James Corner, the founder and director of Field Operations, the project's landscape architect, described the challenge as "how to maintain the magic of the High Line as a found landscape in the city, yet at the same time accommodate the numbers of people who want to stroll up there." The concrete planking system is to cover about half of the High Line, a soft layer of vegetation the remainder. But these proportions are flexible; planks can be added to reduce the amount of greenery and vice versa.
"We're trying to keep this as uncommercialized as possible," said Ricardo Scofidio, another of the architects, "to keep it simple and natural and not to overwhelm it."
In developing plans for the downtown portion of the High Line, the designers have been focusing on how the walkway will interact with the street, distinguishing among the different entrances in terms of speed - some will provide a slow ascent; others will be more direct. Every access point is to have a presence at ground level.
The one at Gansevoort, for example, is to feature a large glass-encased area that may be used for a restaurant directly underneath the High Line; it will rise gradually to the walkway, so that people come close to the metal bones of the structure as they move up into it. Also at Gansevoort, where the railway begins, the architects plan to leave the existing exposed section of the High Line, "so you can clearly understand the construction of the structure," Mr. Scofidio said.
The design calls for a variety of seating options all along the High Line, including loose chairs and benches - "all sorts of combinations as to how the public could inhabit this space," said Ms. di Carlo, the assistant curator. "A couple or a couple with a baby or disabled people or someone walking their dog," she added, "all of that has been studied."
The designers hope to use the areas of the High Line that are covered by buildings as rental spaces for events to generate revenue. Lighting along the line is to be kept as a soft ambient glow below eye level. The designers expect the area to be monitored by video cameras. The architects plan to keep the original steel railings - "designed to keep locomotives from plunging into the street," Mr. Scofidio said. To meet the code requirements at crosswalks would require the installation of eight-foot walls that would obstruct east-west views. As a result, the architects are planning to add glass or a fine mesh to the railings and to create a wetlands area at 14th Street that will keep people from the edge.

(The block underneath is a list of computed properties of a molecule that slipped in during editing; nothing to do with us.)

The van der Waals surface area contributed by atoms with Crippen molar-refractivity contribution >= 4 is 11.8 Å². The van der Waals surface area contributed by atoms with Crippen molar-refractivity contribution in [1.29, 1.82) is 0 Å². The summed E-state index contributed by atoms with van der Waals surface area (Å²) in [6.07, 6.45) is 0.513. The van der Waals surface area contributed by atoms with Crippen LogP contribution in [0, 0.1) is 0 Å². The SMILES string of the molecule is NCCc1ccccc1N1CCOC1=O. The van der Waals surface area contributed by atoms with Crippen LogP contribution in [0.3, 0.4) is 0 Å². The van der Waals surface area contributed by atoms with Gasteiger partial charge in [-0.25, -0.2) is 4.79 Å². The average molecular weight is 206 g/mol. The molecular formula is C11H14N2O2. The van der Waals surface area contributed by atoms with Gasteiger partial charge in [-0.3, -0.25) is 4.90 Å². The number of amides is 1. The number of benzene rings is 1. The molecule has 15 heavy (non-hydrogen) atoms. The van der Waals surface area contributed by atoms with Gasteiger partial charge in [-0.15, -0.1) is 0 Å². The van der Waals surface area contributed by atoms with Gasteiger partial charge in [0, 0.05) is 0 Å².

The show opening tomorrow at the Modern features large-format photographs by Joel Sternfeld, a New York photographer who has documented the High Line's current rough, overgrown condition.
The design team also includes Piet Oudolf, a horticulturalist; Olafur Eliasson, an artist; and the firm Buro Happold, structural engineers.
Friends of the High Line, the nonprofit group that successfully fought to save the railway from demolition in 2001, has raised about $3.5 million in private money. The city has committed about $50 million, and support is expected to come from the federal government and the state.
"For a long time, the mystery of the High Line was it could be anything," said Joshua David, a founder of the High Line group. "Now we have a design developing that retains that same sense of mystery and possibility even as we're narrowing down to a singular vision."